Check out more boxing news on video at The Boxing Channel

To comment on this story in The Fight Forum CLICK HERE

Featured Articles

3 Punch Combo: Scoping Out Teofimo vs Nakatani, Ajagba vs Demirezen and More

Matt Andrzejewski

Published

on

3-Punch-Combo-Scoping-Out-Teofimo-vs-Nakatani-Ajagba-vs-Demirezen-and-More

THREE PUNCH COMBO — Boxing on ESPN+ returns this Friday with a card from the MGM National Harbor in Oxon Hill, MD headlined by the fast-rising lightweight sensation Teofimo Lopez (13-0, 11 KO’s). Lopez will be facing the undefeated Masayoshi Nakatani (18-0, 12 KO’s) of Japan in a final IBF eliminator to become the mandatory challenger for champion Richard Commey (29-2, 26 KO’s). While Lopez is a known commodity to most boxing fans, the same cannot be said of Nakatani. So just who is this unheralded fighter from Japan and does he pose any threat to Lopez?

Nakatani, 30, turned pro in 2011 after an amateur career that by most accounts consisted of somewhere between 50 and 60 bouts. As a pro, he has never fought more than three times a year and never outside of Japan, but by managing to stay undefeated he has crept into the Top 15 rankings of three of the four major sanctioning bodies in the lightweight division.

Looking closer Nakatani’s resume, the overall level of his competition is highly questionable.  Probably his best win was in his eighth pro fight when he won a 12-round unanimous decision against Ricky Sismundo. Sismundo has sprung some surprises in the past and as a matter of fact gave undefeated rising contender Maxim Dadashev a scare earlier this year, but this is the same Ricky Sismundo who was defeated by Ruslan Madiyev last week in California, bringing his record to 35-14-3.

Other than Sismundo, the names on Nakatani’s resume are hardly recognizable.

Nakatani, an orthodox fighter, is tall for the lightweight division standing nearly six feet in height. As such, he likes to work behind the left jab. However, that jab is not very sharp or powerful, but used as more of a range finder and to set up his right hand. Sometimes he will follow the right with a left hook but his primary offense is the left jab followed by the right.

Nakatani is not that athletic or quick inside the ring. His hand speed is below average for the division. He is also not a powerful or heavy handed puncher. The knockouts are more from his level of competition than anything else.

Here are a few other notes on Nakatani based on my observations: He does not like to fight on the inside and will initiate clinches when his opponent closes the distance. And he has a habit of trying to avoid punches with his legs, often times pulling straight back with his hands down. He has gotten clipped quite a few times but fortunately for him those fighters that have done so have not possessed big punching power.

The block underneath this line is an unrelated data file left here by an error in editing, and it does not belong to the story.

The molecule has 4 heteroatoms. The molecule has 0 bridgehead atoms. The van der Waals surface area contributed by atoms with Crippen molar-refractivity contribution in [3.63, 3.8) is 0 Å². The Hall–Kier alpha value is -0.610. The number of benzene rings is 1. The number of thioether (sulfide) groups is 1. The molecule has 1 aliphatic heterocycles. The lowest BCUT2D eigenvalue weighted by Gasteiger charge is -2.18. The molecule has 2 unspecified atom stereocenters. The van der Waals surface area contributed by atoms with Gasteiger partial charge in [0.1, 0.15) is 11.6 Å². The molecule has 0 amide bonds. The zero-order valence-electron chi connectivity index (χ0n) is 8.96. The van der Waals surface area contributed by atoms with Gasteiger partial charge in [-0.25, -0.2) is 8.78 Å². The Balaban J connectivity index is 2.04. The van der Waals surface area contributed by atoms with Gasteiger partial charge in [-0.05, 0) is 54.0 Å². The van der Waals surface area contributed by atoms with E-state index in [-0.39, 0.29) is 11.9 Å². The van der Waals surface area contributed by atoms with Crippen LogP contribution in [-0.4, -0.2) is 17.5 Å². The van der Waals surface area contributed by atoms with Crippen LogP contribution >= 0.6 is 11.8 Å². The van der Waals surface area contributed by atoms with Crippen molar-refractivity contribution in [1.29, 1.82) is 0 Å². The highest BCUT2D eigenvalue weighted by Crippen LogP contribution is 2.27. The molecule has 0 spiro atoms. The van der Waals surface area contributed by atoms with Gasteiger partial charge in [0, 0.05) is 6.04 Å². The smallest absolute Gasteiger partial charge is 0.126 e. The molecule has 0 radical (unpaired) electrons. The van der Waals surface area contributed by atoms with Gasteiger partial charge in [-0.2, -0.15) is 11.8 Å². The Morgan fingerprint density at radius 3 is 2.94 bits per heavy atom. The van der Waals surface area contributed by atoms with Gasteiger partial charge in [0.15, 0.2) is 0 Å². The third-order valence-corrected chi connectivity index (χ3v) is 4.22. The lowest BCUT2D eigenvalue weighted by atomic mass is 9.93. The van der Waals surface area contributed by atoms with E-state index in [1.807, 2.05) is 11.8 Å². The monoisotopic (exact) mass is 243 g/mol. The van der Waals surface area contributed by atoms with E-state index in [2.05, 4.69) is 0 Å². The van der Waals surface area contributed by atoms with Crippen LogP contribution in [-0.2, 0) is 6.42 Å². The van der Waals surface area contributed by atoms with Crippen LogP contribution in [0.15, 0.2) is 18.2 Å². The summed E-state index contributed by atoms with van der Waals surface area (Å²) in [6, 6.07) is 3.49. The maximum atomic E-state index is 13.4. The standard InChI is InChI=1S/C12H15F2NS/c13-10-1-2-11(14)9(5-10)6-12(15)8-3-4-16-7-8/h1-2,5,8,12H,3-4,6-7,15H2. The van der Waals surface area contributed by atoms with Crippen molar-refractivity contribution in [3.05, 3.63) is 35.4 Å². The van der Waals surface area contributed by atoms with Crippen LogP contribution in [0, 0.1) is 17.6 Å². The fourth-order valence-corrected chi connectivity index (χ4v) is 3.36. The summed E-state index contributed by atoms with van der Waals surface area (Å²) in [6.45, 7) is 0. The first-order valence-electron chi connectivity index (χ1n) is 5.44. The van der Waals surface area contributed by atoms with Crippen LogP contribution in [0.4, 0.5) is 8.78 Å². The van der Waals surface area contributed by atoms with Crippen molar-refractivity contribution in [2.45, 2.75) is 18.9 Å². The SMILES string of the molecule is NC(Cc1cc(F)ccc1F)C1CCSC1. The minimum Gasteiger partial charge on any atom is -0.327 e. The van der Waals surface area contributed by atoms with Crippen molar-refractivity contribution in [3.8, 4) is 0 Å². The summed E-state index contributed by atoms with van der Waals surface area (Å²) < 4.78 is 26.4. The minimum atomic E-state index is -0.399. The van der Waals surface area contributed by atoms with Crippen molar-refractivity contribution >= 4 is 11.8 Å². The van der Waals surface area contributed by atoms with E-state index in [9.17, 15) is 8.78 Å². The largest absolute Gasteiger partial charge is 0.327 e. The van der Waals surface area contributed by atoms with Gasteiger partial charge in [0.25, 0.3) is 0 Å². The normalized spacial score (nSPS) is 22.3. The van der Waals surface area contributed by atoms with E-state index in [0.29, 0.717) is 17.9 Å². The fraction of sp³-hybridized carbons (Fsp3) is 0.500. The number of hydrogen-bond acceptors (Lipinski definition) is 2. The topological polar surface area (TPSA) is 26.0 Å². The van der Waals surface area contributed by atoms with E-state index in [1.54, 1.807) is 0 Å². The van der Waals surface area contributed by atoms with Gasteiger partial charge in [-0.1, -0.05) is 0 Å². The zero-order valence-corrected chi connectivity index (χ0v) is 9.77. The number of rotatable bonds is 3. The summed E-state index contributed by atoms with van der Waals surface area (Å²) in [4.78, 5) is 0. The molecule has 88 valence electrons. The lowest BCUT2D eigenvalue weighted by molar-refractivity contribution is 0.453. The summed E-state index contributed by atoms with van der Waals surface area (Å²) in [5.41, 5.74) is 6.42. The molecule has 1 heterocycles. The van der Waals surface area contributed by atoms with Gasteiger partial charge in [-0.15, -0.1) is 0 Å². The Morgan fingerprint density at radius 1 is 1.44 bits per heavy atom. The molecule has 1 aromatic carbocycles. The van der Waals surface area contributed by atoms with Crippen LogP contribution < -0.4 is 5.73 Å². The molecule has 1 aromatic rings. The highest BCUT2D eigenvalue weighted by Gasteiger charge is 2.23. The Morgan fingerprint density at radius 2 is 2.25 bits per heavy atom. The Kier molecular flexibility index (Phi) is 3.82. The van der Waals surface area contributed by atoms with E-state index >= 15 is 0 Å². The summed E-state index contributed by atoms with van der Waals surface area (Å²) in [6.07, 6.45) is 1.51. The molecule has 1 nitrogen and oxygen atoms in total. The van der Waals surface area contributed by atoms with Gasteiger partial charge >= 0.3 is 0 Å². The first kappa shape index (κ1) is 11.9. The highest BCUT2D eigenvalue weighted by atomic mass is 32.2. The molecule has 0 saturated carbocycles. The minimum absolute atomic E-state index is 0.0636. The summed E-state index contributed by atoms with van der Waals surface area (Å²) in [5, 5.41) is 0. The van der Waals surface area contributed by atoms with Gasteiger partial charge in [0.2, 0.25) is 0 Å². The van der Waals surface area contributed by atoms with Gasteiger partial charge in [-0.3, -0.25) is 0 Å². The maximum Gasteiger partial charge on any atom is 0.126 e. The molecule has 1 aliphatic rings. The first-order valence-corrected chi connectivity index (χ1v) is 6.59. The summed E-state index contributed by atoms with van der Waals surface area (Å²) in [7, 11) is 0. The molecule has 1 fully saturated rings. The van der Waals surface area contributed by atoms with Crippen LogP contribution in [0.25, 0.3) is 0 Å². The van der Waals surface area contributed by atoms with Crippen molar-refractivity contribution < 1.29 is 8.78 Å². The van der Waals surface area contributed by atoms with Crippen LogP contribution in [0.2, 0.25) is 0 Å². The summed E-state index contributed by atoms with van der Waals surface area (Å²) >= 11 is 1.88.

I actually do think Nakatani is the strongest opponent for Lopez to date. That being said, however, I do not think he will give Lopez much trouble. Teofimo may get frustrated some by Nakatani’s constant clinching on the inside, and he may get hit with a few range finding jabs, but expect another Lopez knockout here sometime in the first half of the fight.

Under The Radar Fight

The attention of the boxing world this week is going to be focused on the big welterweight pay-per-view title fight between Manny Pacquiao (61-7-2, 39 KO’s) and Keith Thurman (29-0, 22 KO’s). Also on the show is an intriguing heavyweight fight that is falling deep under the radar between a pair of 2016 Olympians in Efe Ajagba (10-0, 9 KO’s) and Ali Eren Demirezen (11-0, 10 KO’s).

Ajagba, 25, represented his native country of Nigeria in the Super Heavyweight division of the 2016 Olympics where he lost to Ivan Dychko in the quarterfinals. Since turning pro, he has really turned heads, building a reputation as a fearsome puncher.

Ajagba is a big imposing heavyweight. He stands 6’5” tall and possesses a massive 85-inch reach. Best described as an aggressive boxer puncher, he will press the action, often times behind a very stiff and powerful left jab from the orthodox stance. Very athletic for a man his size, he possesses above average hand speed for the heavyweight division. His best trait is his power; he possesses legitimate one punch knockout power in both fists. The natural tools are all there for Ajagba to potentially one day be a dominant force in the division.

But there are things Ajagba needs to work on, namely his defense. Right now, he lacks any sort of head movement and often poses in front of his opponents after punching them to admire his work. He hasn’t paid yet for his lack of attention to defense but that may change as his competition rises.